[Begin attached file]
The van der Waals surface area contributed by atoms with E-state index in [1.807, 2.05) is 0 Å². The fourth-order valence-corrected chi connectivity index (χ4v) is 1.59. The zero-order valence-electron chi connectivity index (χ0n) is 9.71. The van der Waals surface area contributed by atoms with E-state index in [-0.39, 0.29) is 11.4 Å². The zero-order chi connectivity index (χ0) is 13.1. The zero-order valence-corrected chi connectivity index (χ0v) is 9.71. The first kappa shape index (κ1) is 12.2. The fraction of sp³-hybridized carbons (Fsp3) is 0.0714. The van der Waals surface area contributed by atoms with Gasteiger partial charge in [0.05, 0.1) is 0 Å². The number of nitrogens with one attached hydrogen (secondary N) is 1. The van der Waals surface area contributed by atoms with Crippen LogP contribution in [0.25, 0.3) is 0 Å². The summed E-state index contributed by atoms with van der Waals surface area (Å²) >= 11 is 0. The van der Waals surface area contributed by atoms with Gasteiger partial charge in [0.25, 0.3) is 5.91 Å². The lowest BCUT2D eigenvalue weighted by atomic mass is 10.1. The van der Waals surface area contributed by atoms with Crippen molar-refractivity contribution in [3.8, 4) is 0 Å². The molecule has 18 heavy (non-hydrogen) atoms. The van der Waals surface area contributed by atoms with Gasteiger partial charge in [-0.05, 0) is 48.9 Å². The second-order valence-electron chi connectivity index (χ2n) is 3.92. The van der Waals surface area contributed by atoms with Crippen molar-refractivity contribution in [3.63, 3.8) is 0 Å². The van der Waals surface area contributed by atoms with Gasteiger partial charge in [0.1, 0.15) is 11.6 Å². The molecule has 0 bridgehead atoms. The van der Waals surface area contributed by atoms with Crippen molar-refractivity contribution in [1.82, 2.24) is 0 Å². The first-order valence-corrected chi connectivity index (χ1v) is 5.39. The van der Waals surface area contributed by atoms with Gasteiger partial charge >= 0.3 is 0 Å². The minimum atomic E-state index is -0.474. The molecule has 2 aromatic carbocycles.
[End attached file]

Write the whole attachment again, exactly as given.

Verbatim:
The van der Waals surface area contributed by atoms with E-state index in [1.807, 2.05) is 0 Å². The fourth-order valence-corrected chi connectivity index (χ4v) is 1.59. The zero-order valence-electron chi connectivity index (χ0n) is 9.71. The van der Waals surface area contributed by atoms with E-state index in [-0.39, 0.29) is 11.4 Å². The zero-order chi connectivity index (χ0) is 13.1. The zero-order valence-corrected chi connectivity index (χ0v) is 9.71. The first kappa shape index (κ1) is 12.2. The fraction of sp³-hybridized carbons (Fsp3) is 0.0714. The van der Waals surface area contributed by atoms with Gasteiger partial charge in [0.05, 0.1) is 0 Å². The number of nitrogens with one attached hydrogen (secondary N) is 1. The van der Waals surface area contributed by atoms with Crippen LogP contribution in [0.25, 0.3) is 0 Å². The summed E-state index contributed by atoms with van der Waals surface area (Å²) >= 11 is 0. The van der Waals surface area contributed by atoms with Gasteiger partial charge in [0.25, 0.3) is 5.91 Å². The lowest BCUT2D eigenvalue weighted by atomic mass is 10.1. The van der Waals surface area contributed by atoms with Crippen molar-refractivity contribution in [3.8, 4) is 0 Å². The molecule has 18 heavy (non-hydrogen) atoms. The van der Waals surface area contributed by atoms with Gasteiger partial charge in [-0.05, 0) is 48.9 Å². The second-order valence-electron chi connectivity index (χ2n) is 3.92. The van der Waals surface area contributed by atoms with Crippen molar-refractivity contribution in [3.63, 3.8) is 0 Å². The van der Waals surface area contributed by atoms with Gasteiger partial charge in [0.1, 0.15) is 11.6 Å². The molecule has 0 bridgehead atoms. The van der Waals surface area contributed by atoms with Crippen molar-refractivity contribution in [1.82, 2.24) is 0 Å². The first-order valence-corrected chi connectivity index (χ1v) is 5.39. The van der Waals surface area contributed by atoms with Gasteiger partial charge >= 0.3 is 0 Å². The minimum atomic E-state index is -0.474. The molecule has 2 aromatic carbocycles.